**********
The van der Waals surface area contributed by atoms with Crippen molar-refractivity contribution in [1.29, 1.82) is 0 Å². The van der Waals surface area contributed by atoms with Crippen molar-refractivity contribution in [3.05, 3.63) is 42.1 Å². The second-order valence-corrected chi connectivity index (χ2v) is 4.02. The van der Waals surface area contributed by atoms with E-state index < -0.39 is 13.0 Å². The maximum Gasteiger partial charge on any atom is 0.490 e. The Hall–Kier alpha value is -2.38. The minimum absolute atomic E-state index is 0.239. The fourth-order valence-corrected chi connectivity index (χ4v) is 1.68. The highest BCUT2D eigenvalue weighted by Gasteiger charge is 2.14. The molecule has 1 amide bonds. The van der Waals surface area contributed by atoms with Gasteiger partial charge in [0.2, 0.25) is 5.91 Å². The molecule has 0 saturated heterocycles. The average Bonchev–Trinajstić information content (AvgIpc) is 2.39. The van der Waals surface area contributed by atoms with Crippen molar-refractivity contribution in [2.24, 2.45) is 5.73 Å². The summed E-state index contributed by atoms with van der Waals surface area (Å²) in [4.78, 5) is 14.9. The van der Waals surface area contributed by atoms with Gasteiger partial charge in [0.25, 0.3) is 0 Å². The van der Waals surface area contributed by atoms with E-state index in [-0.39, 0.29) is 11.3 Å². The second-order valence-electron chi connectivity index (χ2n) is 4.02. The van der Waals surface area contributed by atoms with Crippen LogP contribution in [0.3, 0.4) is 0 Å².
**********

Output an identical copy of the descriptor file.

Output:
The van der Waals surface area contributed by atoms with Crippen molar-refractivity contribution in [1.29, 1.82) is 0 Å². The van der Waals surface area contributed by atoms with Crippen molar-refractivity contribution in [3.05, 3.63) is 42.1 Å². The second-order valence-corrected chi connectivity index (χ2v) is 4.02. The van der Waals surface area contributed by atoms with E-state index < -0.39 is 13.0 Å². The maximum Gasteiger partial charge on any atom is 0.490 e. The Hall–Kier alpha value is -2.38. The minimum absolute atomic E-state index is 0.239. The fourth-order valence-corrected chi connectivity index (χ4v) is 1.68. The highest BCUT2D eigenvalue weighted by Gasteiger charge is 2.14. The molecule has 1 amide bonds. The van der Waals surface area contributed by atoms with Gasteiger partial charge in [0.2, 0.25) is 5.91 Å². The molecule has 0 saturated heterocycles. The average Bonchev–Trinajstić information content (AvgIpc) is 2.39. The van der Waals surface area contributed by atoms with Crippen molar-refractivity contribution in [2.24, 2.45) is 5.73 Å². The summed E-state index contributed by atoms with van der Waals surface area (Å²) in [4.78, 5) is 14.9. The van der Waals surface area contributed by atoms with Gasteiger partial charge in [0.25, 0.3) is 0 Å². The van der Waals surface area contributed by atoms with E-state index in [-0.39, 0.29) is 11.3 Å². The second-order valence-electron chi connectivity index (χ2n) is 4.02. The van der Waals surface area contributed by atoms with Crippen LogP contribution in [0.3, 0.4) is 0 Å².